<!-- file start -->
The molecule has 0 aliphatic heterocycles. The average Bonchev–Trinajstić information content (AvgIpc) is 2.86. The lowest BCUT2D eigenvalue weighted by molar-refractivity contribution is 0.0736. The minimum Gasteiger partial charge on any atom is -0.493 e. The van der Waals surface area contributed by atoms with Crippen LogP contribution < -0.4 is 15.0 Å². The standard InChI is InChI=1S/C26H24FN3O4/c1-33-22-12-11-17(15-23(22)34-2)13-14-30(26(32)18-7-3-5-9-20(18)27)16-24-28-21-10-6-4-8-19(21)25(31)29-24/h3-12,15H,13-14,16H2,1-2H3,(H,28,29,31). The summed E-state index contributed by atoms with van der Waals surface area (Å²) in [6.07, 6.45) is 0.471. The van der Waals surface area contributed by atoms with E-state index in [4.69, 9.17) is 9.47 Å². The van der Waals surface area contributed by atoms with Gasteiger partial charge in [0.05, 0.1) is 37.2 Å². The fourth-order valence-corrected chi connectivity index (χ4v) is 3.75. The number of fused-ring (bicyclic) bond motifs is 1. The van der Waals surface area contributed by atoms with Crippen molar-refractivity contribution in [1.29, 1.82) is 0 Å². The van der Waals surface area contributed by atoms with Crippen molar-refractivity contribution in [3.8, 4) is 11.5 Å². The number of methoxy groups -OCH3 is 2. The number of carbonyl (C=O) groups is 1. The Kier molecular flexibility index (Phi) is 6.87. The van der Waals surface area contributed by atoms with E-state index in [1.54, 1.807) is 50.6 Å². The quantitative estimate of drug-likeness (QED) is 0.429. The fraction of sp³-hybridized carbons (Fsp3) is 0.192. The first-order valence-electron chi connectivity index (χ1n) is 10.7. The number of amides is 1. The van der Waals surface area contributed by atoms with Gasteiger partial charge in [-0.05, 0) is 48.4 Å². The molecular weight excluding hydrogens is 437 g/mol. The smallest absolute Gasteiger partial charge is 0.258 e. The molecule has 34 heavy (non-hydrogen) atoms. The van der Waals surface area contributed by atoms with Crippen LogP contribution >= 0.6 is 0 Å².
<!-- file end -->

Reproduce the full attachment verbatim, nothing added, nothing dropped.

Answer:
The molecule has 0 aliphatic heterocycles. The average Bonchev–Trinajstić information content (AvgIpc) is 2.86. The lowest BCUT2D eigenvalue weighted by molar-refractivity contribution is 0.0736. The minimum Gasteiger partial charge on any atom is -0.493 e. The van der Waals surface area contributed by atoms with Crippen LogP contribution < -0.4 is 15.0 Å². The standard InChI is InChI=1S/C26H24FN3O4/c1-33-22-12-11-17(15-23(22)34-2)13-14-30(26(32)18-7-3-5-9-20(18)27)16-24-28-21-10-6-4-8-19(21)25(31)29-24/h3-12,15H,13-14,16H2,1-2H3,(H,28,29,31). The summed E-state index contributed by atoms with van der Waals surface area (Å²) in [6.07, 6.45) is 0.471. The van der Waals surface area contributed by atoms with E-state index in [4.69, 9.17) is 9.47 Å². The van der Waals surface area contributed by atoms with Gasteiger partial charge in [0.05, 0.1) is 37.2 Å². The fourth-order valence-corrected chi connectivity index (χ4v) is 3.75. The number of fused-ring (bicyclic) bond motifs is 1. The van der Waals surface area contributed by atoms with Crippen molar-refractivity contribution in [1.29, 1.82) is 0 Å². The van der Waals surface area contributed by atoms with Crippen molar-refractivity contribution in [3.8, 4) is 11.5 Å². The number of methoxy groups -OCH3 is 2. The number of carbonyl (C=O) groups is 1. The Kier molecular flexibility index (Phi) is 6.87. The van der Waals surface area contributed by atoms with E-state index in [1.54, 1.807) is 50.6 Å². The quantitative estimate of drug-likeness (QED) is 0.429. The fraction of sp³-hybridized carbons (Fsp3) is 0.192. The first-order valence-electron chi connectivity index (χ1n) is 10.7. The number of amides is 1. The van der Waals surface area contributed by atoms with Gasteiger partial charge in [-0.05, 0) is 48.4 Å². The molecular weight excluding hydrogens is 437 g/mol. The smallest absolute Gasteiger partial charge is 0.258 e. The molecule has 34 heavy (non-hydrogen) atoms. The van der Waals surface area contributed by atoms with Crippen LogP contribution >= 0.6 is 0 Å².